Isaac Asimov, the science fiction writer, foresaw the potential dangers of autonomous AI agents long before their development and created The Three Laws of Robotics as a means of limiting those risks. In Asimov's code of ethics, the first law forbids robots from actively harming humans or allowing harm to come to humans by refusing to act. The second law orders robots to obey humans, unless the orders are not in accordance with the first law. The third law orders robots to protect themselves, insofar as doing so is in accordance with the first two laws.
Although developers are still in the early stages of AI adoption, it's important for enterprises to take ethical and responsible approaches when creating AI systems. To that end, a non-profit institute founded by MIT cosmologist Max Tegmark, Skype co-founder Jaan Tallinn and DeepMind research scientist Viktoriya Krakovnahas -- worked with AI researchers and developers to establish a set of guiding principles which are now referred to as the Asilomar AI Principles. This AI code of ethics mandates that:
The goal of AI research should be to create not undirected intelligence, but beneficial intelligence.
Investments in AI should be accompanied by funding for research on ensuring its beneficial use.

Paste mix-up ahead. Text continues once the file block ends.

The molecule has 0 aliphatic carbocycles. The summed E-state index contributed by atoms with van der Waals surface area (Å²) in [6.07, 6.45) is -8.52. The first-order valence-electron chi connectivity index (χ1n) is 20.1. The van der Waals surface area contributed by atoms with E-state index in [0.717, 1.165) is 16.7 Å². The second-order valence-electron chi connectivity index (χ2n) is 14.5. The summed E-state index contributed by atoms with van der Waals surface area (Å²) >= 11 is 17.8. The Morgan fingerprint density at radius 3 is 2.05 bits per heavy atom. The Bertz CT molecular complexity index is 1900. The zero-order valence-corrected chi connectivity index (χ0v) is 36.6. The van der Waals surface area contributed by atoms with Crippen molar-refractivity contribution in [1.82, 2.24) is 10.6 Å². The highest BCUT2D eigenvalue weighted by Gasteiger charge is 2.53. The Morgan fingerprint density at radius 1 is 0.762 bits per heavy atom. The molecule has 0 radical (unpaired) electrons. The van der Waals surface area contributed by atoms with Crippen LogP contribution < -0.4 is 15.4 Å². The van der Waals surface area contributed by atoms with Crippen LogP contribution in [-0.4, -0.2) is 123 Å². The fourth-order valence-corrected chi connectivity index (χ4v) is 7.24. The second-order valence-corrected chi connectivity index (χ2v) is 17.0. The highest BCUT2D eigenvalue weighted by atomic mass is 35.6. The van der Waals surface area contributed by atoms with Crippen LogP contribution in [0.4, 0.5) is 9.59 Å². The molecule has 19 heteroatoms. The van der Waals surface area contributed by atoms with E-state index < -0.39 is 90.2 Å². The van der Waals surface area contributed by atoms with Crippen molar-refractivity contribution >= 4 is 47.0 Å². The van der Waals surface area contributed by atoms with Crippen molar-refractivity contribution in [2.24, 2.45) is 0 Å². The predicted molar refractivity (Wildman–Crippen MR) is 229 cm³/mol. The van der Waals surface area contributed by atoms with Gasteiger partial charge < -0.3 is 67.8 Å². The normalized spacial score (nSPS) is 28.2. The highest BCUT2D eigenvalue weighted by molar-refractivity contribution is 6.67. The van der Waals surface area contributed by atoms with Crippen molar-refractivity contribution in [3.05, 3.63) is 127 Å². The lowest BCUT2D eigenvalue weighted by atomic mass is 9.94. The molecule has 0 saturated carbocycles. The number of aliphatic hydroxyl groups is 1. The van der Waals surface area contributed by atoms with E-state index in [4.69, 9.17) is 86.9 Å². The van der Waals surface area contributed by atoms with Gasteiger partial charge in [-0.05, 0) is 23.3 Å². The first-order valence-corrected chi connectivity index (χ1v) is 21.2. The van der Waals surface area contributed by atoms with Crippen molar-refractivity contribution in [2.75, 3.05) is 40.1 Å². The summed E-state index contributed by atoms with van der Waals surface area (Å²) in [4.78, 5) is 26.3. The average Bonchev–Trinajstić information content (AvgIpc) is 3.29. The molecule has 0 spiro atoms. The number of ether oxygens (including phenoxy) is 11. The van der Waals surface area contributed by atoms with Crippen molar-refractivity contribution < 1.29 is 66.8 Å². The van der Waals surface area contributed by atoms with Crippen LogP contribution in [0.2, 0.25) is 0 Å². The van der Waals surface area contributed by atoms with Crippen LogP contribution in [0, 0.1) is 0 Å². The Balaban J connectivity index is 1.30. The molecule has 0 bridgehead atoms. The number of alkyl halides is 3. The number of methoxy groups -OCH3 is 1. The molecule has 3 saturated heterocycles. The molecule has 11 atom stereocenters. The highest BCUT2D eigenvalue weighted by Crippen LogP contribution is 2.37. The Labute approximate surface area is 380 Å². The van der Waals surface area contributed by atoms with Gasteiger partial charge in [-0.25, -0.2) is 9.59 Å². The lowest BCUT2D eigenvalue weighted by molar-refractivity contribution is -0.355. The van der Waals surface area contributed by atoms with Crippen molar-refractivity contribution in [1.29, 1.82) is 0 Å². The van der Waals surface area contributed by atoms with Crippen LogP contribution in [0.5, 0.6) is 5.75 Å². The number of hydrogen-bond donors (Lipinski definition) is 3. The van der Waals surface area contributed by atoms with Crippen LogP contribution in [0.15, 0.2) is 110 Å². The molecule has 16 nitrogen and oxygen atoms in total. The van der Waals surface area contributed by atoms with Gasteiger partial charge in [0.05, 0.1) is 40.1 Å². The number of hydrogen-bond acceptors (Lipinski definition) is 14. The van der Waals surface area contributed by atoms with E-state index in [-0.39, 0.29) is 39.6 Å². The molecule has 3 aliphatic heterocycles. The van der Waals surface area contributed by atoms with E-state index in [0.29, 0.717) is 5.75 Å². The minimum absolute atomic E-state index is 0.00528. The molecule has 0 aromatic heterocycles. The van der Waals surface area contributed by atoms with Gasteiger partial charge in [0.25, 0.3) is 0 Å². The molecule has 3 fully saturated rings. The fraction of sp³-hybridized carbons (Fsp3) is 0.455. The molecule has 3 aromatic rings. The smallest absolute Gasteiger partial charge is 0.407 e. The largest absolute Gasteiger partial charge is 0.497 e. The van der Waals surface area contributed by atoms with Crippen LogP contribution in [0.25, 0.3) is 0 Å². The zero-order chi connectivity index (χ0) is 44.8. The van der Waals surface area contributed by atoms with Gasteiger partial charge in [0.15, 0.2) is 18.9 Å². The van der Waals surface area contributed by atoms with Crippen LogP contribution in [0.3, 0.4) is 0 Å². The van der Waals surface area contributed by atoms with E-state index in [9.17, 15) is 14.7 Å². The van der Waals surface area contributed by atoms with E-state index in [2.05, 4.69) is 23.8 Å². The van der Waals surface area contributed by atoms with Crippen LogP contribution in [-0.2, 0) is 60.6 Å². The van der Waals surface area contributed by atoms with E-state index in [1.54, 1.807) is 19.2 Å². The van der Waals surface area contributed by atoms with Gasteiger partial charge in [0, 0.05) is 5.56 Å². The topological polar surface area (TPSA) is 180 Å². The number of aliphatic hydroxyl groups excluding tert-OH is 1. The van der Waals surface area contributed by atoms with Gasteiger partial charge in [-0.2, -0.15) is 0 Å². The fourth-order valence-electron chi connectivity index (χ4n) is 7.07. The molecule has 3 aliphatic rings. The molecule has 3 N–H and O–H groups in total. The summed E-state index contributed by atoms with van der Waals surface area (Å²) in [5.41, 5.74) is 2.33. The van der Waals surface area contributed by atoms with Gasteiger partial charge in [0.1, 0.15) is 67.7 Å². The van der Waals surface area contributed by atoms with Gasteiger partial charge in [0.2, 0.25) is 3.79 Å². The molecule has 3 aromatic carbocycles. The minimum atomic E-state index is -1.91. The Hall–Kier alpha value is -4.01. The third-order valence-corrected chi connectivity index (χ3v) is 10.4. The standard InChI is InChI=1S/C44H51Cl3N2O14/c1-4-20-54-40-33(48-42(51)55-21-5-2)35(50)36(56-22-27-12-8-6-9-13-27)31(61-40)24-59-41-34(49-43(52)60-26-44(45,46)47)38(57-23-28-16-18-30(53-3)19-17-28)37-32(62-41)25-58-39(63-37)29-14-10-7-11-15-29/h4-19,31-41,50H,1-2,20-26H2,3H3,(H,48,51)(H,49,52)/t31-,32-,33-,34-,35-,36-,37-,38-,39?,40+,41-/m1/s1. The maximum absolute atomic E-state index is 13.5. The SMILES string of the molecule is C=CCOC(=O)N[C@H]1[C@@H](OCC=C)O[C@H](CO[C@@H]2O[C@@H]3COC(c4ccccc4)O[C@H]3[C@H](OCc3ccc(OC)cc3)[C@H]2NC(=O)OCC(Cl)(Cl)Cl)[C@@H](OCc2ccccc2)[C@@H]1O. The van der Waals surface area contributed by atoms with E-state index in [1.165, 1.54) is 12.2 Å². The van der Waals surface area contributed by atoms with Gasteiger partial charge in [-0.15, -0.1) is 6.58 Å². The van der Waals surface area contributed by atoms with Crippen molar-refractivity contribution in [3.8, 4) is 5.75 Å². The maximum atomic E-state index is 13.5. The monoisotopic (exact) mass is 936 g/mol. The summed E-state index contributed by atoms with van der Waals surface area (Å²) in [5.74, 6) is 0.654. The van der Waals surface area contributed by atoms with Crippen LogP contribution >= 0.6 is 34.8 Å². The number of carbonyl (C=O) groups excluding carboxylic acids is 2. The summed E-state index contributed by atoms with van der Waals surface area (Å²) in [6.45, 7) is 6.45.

If an AI system causes harm, it should be possible to ascertain why.
Any involvement by an autonomous system in judicial decision-making should provide a satisfactory explanation auditable by a competent human authority.
There should be a constructive and healthy exchange between AI researchers and policy-makers.
A culture of cooperation, trust, and transparency should be fostered among researchers and developers of AI.
Teams developing AI systems should actively cooperate to avoid corner-cutting on safety standards.
AI systems should be safe and secure throughout their operational lifetime, and verifiably so where applicable and feasible.
Designers and builders of advanced AI systems are stakeholders in the moral implications of their use, misuse, and actions, with a responsibility and opportunity to shape those implications.
Highly autonomous AI systems should be designed so that their goals and behaviors can be assured to align with human values throughout their operation.
AI systems should be designed and operated so as to be compatible with ideals of human dignity, rights, freedoms, and cultural diversity.
People should have the right to access, manage and control the data they generate, given AI systems' power to analyze and utilize that data.
The application of AI to personal data must not unreasonably curtail people's real or perceived liberty.
AI technologies should benefit and empower as many people as possible.
The economic prosperity created by AI should be shared broadly, to benefit all of humanity.
Humans should choose how and whether to delegate decisions to AI systems, to accomplish human-chosen objectives.
The power conferred by control of highly advanced AI systems should respect and improve, rather than subvert, the social and civic processes on which the health of society depends.
Risks posed by AI systems, especially catastrophic or existential risks, must be subject to planning and mitigation efforts commensurate with their expected impact.
An arms race in lethal autonomous weapons should be avoided.